Home
The Butchart Chronicles : October 27, 2017

Flower and Garden Report October 28 - November 3rd

Flower and Garden Report October 28th – November 3rd, 2017

By Thea Hegland

It has been an intense week at The Gardens. Dramatic weather has brought heavy rainfall, wind and some respite. Moments of sunshine are soaked up before the next rainfall. With sun-filled days in the forecast ahead, this is a great time to take a walk through our autumn wonderland.

The gardeners are working to transform the gardens at a rapid pace. With no time to be idle, the pressure is on to plant the spring bulbs and remove tender plants before they succumb to a heavy frost. While the cool weather is critical to the autumn colour on the deciduous trees and shrubs, we must try to keep the garden pendulum balanced.

Highlights this week include the Dahlia border with over 180 different varieties, 11 different classes of Dahlias including Cactus, Waterlily, Decorative and Collarette forms, to name a few. Fabulous shapes and sizes provide our final kaleidoscope of colour before the garden takes a rest from all that glitters.

The autumn leaves shine bright on the trees, offering visitors an incredible experience. On the Concert Lawn, the Nyssa sylvatica (Tupelo) has turned a vivid orange. Nearby, the Parrotia persica (Ironwood) has some of the finest fall colour with orange, red, yellow and burgundy leaves. Some of the oldest trees in the gardens are at the entrance to the Japanese Garden. Two prominent Fagus sylvatica purpurea (European purple beech) were planted on either side of that garden entrance in 1906. The Japanese Garden is in its glory amongst the impressive collection of Japanese maples, some which are over 100 years old. Adiantum pedatum (Maidenhair fern) softly flow through the garden, creating a magical palate for flowing streams and reflecting ponds.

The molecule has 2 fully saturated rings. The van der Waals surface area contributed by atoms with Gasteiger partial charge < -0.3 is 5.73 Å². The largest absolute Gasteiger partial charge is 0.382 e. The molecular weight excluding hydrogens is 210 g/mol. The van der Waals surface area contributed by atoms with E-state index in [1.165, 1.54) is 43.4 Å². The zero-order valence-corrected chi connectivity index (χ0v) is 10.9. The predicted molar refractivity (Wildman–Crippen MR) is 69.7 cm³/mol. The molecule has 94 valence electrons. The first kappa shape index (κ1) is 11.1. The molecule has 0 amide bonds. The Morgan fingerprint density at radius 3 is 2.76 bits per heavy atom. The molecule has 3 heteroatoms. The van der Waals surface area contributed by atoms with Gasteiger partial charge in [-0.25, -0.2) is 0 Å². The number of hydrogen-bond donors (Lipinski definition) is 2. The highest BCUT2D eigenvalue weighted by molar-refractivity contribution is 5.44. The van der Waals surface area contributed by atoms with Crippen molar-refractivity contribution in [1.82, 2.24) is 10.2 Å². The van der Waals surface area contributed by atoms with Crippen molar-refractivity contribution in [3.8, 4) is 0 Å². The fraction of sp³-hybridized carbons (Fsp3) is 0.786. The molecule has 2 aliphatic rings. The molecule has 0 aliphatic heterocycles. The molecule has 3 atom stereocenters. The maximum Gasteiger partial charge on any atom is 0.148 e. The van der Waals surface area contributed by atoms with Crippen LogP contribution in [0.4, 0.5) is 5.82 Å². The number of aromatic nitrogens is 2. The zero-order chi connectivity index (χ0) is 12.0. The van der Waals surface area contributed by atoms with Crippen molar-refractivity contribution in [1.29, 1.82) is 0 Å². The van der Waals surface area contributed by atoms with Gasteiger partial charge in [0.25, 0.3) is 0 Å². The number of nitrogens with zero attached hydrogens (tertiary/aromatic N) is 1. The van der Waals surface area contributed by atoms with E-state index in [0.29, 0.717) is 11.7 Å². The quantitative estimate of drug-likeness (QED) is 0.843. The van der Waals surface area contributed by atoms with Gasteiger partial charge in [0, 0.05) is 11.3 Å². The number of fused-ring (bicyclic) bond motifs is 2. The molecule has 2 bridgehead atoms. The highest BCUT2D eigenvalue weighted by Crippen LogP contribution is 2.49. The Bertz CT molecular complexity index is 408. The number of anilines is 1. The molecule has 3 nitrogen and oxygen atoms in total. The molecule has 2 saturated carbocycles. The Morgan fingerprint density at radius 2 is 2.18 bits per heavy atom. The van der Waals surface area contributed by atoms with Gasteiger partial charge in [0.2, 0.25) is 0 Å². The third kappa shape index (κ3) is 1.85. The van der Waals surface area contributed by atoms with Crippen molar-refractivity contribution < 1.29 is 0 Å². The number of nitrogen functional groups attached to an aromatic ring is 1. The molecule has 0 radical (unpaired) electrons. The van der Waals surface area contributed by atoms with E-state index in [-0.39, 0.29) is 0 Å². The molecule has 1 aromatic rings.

With endless garden pleasures, it is always a good time to come for a visit!

Plants, trees and shrubs that are blooming or of interest:

  • Abelia
  • Acer (Japanese maple)
  • Anthurium (Flamingo flower)
  • Aucuba japonica (Spotted laurel)
  • Anigozanthos (Kangaroo paw)
  • Begonia
  • Bellis (English daisy)
  • Callicarpa (Beautyberry)
  • Celosia (Cockscomb)
  • Cercis canadensis ‘Forest Pansy’
  • Chrysanthemum
  • Clerodendrum trichotomum (Glory bower)
  • Colchium (Autumn crocus)
  • Cornuscontroversa ‘Variegata’ (Dogwood)
  • Cotoneaster
  • Cyclamen coum
  • Dahlia
  • Daphne
  • Eounymus alatus (Burning bush)
  • Euonymus europaeus (Spindle tree)
  • Fuchsia
  • Gordlinia x grandiflora (Mountain Gordlinia)
  • Heptacodium (Seven – son flower)
  • Hydrangea
  • Ilex
  • Nyssa (Tupelo)
  • Ophiopogon planiscapus (Black mondo grass)
  • Pansy
  • Parrotia (Ironwood)
  • Pennisetum setaceum (Purple fountain grass)
  • Polyanthus (Primula)
  • Pyracantha
  • Rosa (Rose)
  • Sedum (Stonecrop)
  • Skimmia japonica
  • Solanum
  • Tibouchina (Glory bush)
  • Tricyrtis (Toad lily)